For sure, many asset managers are now doing two much needed things. First, they are developing a new generation of target date retirement funds - or variants of them - that take into account the unique personal, professional and financial circumstances of individual members. Second, they are providing the necessary quality, simplicity and flexibility to incorporate members’ changing profiles as they progress through their working lives.

These improvements have been widely welcomed. But they fall short of providing a cushion against violent market events - like the two in this decade - which have taken a heavy toll on years’ of accumulated gains. Nor do they enjoin asset managers to accept a fiduciary ‘duty of care’ towards their clients.

Under the latest legislation in the US, as a quid pro quo, asset managers have been accorded ‘safe harbour’ status by law in order to avoid litigation in the event of unsatisfactory outcomes. In Europe, there are no plans as yet to offer such a blanket cover. No wonder there is still a lot of resistance amongst employers to offer DC plans for reputational reasons, especially in France, Germany, Italy and Greece.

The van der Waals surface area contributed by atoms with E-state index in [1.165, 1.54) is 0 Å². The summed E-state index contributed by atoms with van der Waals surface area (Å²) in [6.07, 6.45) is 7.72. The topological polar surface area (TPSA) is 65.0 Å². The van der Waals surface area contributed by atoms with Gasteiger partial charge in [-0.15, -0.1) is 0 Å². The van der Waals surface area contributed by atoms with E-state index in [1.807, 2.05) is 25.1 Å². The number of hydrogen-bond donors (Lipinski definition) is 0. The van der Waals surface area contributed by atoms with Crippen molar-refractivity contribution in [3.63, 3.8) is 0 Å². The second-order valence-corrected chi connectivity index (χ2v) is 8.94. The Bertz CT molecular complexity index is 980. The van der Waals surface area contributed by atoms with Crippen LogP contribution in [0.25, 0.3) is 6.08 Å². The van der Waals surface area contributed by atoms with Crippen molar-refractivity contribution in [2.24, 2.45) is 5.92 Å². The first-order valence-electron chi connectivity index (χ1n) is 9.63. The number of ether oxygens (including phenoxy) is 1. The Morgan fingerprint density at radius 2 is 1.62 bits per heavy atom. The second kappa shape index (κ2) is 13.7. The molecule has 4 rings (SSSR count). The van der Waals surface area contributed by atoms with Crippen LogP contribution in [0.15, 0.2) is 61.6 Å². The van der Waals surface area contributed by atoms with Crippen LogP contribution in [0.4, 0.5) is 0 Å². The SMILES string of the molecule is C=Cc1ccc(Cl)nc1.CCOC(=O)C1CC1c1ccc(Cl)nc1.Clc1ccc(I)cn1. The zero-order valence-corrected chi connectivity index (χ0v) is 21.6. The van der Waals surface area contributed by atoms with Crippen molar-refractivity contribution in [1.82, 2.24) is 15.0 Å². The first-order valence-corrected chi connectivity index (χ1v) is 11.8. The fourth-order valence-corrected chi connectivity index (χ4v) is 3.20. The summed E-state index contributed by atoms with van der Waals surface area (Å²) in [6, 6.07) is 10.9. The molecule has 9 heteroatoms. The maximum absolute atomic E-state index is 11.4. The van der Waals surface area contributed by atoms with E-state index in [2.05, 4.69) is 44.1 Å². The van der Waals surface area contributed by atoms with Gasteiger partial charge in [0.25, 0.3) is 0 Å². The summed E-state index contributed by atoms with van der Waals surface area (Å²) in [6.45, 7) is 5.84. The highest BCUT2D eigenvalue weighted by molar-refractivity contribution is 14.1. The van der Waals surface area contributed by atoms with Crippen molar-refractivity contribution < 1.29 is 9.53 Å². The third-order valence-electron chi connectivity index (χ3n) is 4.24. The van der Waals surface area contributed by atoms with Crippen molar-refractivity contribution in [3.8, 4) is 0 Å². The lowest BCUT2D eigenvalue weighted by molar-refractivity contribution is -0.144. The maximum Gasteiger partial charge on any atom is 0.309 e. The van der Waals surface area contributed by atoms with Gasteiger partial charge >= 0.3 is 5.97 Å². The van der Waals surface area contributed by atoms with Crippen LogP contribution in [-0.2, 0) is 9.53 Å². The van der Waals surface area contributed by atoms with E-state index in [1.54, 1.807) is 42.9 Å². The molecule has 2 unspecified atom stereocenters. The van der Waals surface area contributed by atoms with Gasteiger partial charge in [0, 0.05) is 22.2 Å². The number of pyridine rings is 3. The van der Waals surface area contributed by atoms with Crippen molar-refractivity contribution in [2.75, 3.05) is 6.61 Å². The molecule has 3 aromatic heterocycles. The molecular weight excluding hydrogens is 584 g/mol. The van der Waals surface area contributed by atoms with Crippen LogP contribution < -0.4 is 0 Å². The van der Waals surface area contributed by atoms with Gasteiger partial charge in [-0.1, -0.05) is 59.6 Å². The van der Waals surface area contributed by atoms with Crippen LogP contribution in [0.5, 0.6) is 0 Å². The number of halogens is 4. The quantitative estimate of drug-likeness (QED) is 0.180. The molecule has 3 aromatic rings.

Of course, asset managers cannot act on all the reported shortcomings of DC pensions. But they must do one thing do to ensure the long-term viability of DC plans: namely, design products that improve the trade off between capital protection and growth whilst shielding the gains from periodic market melt downs.

Prof. Amin Rajan is CEO of CREATE-Research

*Available from and papers